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Mental Health Guide

Generalized Anxiety Disorder

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What is it?

Generalized anxiety disorder, or GAD, is a condition characterized by pervasive worry. It takes the form of undue distress about a variety of everyday things beyond the scope of more specific anxieties and phobias. In children the anxiety is often focused on performance in school or sports and may drive extreme studying or practicing. A key distinguishing factor in GAD is that the anxiety is focused not on exterior triggers like social interaction or contamination, but internally.


These anxieties may make a child with GAD feel restless, fatigued, tense, or irritiable, and she may have trouble concentrating or sleeping. GAD rarely emerges before adolescence, and is more prevalent in girls than boys. The anxiety impacts a child’s quality of life and the ability to participate in social activities and school. 

What to look for

A child might have GAD if she worries incessantly about everything, but particularly over her own performance in school or other activities, or her ability to meet expectations. Children with GAD tend to seek reassurance in an attempt to assuage their fears and worries (Will we get there on time? What if I can’t fall asleep the night before the test?). Their anxiety can make them rigid, even irritable and restless. The stress they experience can lead to physical symptoms, including fatigue, stomachaches, and headaches.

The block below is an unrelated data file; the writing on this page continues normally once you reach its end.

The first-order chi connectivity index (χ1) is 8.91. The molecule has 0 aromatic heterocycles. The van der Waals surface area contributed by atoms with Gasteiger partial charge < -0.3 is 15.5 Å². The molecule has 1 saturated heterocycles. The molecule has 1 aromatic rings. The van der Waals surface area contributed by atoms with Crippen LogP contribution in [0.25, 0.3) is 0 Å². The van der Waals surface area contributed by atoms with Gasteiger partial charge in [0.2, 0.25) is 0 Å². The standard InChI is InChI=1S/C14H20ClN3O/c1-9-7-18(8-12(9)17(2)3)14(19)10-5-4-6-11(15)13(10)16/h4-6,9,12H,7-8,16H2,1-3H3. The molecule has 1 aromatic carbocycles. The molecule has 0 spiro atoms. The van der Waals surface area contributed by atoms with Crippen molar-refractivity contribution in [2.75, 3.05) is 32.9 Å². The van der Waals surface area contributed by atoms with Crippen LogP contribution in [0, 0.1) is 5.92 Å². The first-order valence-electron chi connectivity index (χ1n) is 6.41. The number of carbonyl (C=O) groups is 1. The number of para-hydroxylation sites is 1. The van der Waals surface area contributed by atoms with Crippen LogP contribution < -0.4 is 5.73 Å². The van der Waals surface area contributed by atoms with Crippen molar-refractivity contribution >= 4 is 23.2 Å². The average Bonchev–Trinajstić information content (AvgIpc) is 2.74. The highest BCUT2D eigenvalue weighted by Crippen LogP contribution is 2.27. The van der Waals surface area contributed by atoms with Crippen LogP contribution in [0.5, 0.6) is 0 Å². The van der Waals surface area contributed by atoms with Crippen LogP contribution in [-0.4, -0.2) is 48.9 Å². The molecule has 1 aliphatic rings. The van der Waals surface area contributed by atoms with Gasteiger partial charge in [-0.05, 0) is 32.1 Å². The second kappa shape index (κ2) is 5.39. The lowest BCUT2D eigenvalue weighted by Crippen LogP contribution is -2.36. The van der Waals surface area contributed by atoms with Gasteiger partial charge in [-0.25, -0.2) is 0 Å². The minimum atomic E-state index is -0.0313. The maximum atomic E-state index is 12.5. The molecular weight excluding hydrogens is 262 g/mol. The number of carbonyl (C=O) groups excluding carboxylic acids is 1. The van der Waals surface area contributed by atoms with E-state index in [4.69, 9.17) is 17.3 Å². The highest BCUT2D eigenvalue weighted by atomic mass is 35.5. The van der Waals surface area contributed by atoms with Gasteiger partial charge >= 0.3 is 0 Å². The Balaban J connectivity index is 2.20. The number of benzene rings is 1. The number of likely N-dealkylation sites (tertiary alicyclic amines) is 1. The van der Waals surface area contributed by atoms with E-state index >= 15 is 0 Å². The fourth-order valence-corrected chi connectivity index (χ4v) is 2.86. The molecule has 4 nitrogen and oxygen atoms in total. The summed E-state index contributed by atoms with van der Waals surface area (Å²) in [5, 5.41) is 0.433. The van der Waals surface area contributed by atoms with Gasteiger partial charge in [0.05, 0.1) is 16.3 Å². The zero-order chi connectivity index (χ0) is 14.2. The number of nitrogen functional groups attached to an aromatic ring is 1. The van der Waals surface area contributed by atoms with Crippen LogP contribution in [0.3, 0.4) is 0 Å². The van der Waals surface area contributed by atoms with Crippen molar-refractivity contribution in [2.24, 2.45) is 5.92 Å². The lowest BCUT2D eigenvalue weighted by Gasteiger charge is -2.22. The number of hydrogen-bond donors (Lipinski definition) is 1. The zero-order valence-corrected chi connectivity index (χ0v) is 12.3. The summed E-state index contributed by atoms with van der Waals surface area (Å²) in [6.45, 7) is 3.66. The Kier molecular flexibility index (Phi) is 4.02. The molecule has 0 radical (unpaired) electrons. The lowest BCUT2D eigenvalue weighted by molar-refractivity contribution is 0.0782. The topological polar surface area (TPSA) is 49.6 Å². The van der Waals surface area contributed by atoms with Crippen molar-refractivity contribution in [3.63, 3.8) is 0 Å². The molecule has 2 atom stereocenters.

The anxious thoughts of a child with GAD are exaggerated but they tend to focus on tangible, real-life issues. Unlike social anxiety disorder, they’re focused on her own perfectionism rather than what others will think of her. And unlike in adults with GAD, who realize that their pervasive anxiety is not an appropriate response to their actual situation, children with GAD may not immediately recognize that their fears are outsized. It should also be noted that many of the symptoms of GAD are also symptoms of other, more specific anxiety disorders, and differentiating them can be difficult.

Risk Factors

There are some genetic factors in developing generalized anxiety disorder. Children who develop the disorder are more likely to be avoidant and have inhibited behaviors and negative temperaments. Girls are also more at risk.


A diagnosis of GAD can be made when a child’s anxiety is beyond her control, is focused on a number of different activities, causes significant distress or impairment, and is present "for more days than not" for at least 6 months.


GAD is distinguished from typical worry in its excessiveness, longer duration, lack of precipitating events, and occurence even when the performance or activity is not being evaluated.


To be diagnosed, a child must also have one of these symptoms: restless, on-edge feeling, fatigue, loss of focus, irritability, muscle tension, or trouble sleeping.


Treatment for GAD usually has a psychotherapeutic and a pharmacological component. In therapy, the family plays an integral role in aiding the child in her quest to control her anxiety and its effects; kids really need their parents’ help in working through the symptoms of GAD.